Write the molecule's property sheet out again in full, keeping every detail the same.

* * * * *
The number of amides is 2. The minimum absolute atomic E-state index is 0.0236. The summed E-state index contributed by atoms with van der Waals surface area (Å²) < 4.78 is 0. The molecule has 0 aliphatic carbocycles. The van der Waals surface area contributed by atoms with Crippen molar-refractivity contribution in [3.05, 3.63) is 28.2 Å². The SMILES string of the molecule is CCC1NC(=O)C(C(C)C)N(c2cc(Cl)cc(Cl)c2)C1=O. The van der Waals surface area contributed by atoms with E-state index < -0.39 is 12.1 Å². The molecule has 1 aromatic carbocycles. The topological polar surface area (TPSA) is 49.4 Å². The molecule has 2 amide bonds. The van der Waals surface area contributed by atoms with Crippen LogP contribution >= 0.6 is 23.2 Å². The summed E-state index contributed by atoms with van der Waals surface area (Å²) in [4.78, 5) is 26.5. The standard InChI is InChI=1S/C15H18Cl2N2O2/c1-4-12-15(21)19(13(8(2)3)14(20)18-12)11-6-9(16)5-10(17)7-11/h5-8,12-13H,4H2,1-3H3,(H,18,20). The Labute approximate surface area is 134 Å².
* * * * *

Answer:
The number of amides is 2. The minimum absolute atomic E-state index is 0.0236. The summed E-state index contributed by atoms with van der Waals surface area (Å²) < 4.78 is 0. The molecule has 0 aliphatic carbocycles. The van der Waals surface area contributed by atoms with Crippen molar-refractivity contribution in [3.05, 3.63) is 28.2 Å². The SMILES string of the molecule is CCC1NC(=O)C(C(C)C)N(c2cc(Cl)cc(Cl)c2)C1=O. The van der Waals surface area contributed by atoms with E-state index < -0.39 is 12.1 Å². The molecule has 1 aromatic carbocycles. The topological polar surface area (TPSA) is 49.4 Å². The molecule has 2 amide bonds. The van der Waals surface area contributed by atoms with Crippen LogP contribution >= 0.6 is 23.2 Å². The summed E-state index contributed by atoms with van der Waals surface area (Å²) in [4.78, 5) is 26.5. The standard InChI is InChI=1S/C15H18Cl2N2O2/c1-4-12-15(21)19(13(8(2)3)14(20)18-12)11-6-9(16)5-10(17)7-11/h5-8,12-13H,4H2,1-3H3,(H,18,20). The Labute approximate surface area is 134 Å².